Own Stars: Wes Anderson’s New Trailer and Other Texas Celeb News

Wes Anderson released the trailer for Moonrise Kingdom, Yao Ming saves pandas, and Vanilla Ice renovates more than his career.  
Thu January 19, 2012 12:38 am
Screenshot | Moonrise Kingdom Trailer

For the latest scoop on Texas celebs, we bring you Own Stars, a TM Daily Post  regular feature. 

Wes Anderson Releases the Trailer for his Newest Movie, Moonrise Kingdom 
The trailer for Wes Anderson’s new movie, “Moonrise Kingdom,” has stirred up conversation about it being potentially his best yet most despised film. Writing in Slate, David Hagland said the trailer “feels as though we have taken one step closer to the Platonic ideal of a Wes Anderson Movie. For that reason, I suspect his detractors will hate this.”

This is the second movie Anderson has written with Roman Coppola, who has followed Noah Baumbach as Anderson’s second writing partner since Owen Wilson. Field Maloney, also writing in Slate, made the case awhile back that Anderson has never been the same since The Royal Tenenbaums, his last with Wilson.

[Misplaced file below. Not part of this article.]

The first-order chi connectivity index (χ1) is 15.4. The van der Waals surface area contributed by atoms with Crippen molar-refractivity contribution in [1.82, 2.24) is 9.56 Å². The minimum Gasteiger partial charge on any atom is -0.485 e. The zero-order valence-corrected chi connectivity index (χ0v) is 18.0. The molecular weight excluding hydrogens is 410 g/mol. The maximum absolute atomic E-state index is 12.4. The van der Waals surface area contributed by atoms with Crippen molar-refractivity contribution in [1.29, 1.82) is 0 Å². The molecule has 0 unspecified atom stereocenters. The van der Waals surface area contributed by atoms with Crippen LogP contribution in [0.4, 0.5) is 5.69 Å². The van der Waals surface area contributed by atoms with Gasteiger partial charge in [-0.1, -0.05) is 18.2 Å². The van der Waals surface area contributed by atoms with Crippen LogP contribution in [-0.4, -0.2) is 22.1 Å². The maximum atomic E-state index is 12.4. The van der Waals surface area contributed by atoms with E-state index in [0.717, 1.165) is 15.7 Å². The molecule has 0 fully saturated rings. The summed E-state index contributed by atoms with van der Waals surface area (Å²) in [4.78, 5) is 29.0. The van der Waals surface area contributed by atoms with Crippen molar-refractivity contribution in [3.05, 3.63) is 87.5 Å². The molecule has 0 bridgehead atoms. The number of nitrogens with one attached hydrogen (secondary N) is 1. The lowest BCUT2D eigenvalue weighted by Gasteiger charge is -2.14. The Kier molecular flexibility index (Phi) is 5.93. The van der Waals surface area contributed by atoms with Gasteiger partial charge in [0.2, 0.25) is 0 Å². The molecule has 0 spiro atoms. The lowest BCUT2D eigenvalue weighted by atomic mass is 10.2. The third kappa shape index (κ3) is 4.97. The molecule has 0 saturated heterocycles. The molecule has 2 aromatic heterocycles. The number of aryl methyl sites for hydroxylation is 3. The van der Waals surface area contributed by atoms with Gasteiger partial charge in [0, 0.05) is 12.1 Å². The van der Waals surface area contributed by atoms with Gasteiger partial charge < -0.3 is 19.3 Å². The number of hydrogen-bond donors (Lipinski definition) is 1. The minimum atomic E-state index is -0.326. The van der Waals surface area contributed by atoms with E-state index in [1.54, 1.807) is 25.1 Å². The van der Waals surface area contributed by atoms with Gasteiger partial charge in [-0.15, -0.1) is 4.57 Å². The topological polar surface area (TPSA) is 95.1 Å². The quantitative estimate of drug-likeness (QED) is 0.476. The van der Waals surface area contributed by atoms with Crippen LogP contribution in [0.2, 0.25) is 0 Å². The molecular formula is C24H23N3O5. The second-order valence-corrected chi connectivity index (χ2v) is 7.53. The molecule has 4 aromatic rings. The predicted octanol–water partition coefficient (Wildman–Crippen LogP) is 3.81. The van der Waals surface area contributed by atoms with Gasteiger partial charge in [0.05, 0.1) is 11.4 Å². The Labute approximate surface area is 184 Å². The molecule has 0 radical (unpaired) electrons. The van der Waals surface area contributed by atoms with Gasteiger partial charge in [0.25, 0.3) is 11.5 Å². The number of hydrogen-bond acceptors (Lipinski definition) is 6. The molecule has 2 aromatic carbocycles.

But if you subscribe to the notion that the strength of a story is dependent on its characters, then consider Casey Seijas’s list on UGO of Anderson’s top eleven characters. Number one is Bill Murray as Steve Zissou in The Life Aquatic with Steve Zissou, which has three characters total on the list, tying it with Tenenbaums for the most, and making Baumbach arguably Anderson’s perfect match.

The Battle of the Farrah Fawcett Andy Warhol Painting Get Its Fifteen Minutes
Ryan O’Neal lost Farrah Fawcett twice—once in 1997, when he was shacking up with a younger woman, and again in 2009, when she died of cancer—and he’s not going to let it happen again.

According to the  Hollywood Reporter, a judge ruled that O’Neal may proceed with a defamation lawsuit against Craig Nevius, the producer who said O’Neal stole the Andy Warhol painting of Fawcett that she had apparently bequeathed to the University of Texas, her alma mater.

The whole affair is a mess, with no foreseeable way of determining the painting’s proper owner. But Forbes writers Danielle and Andy Mayoras said it should be a no-brainer “because

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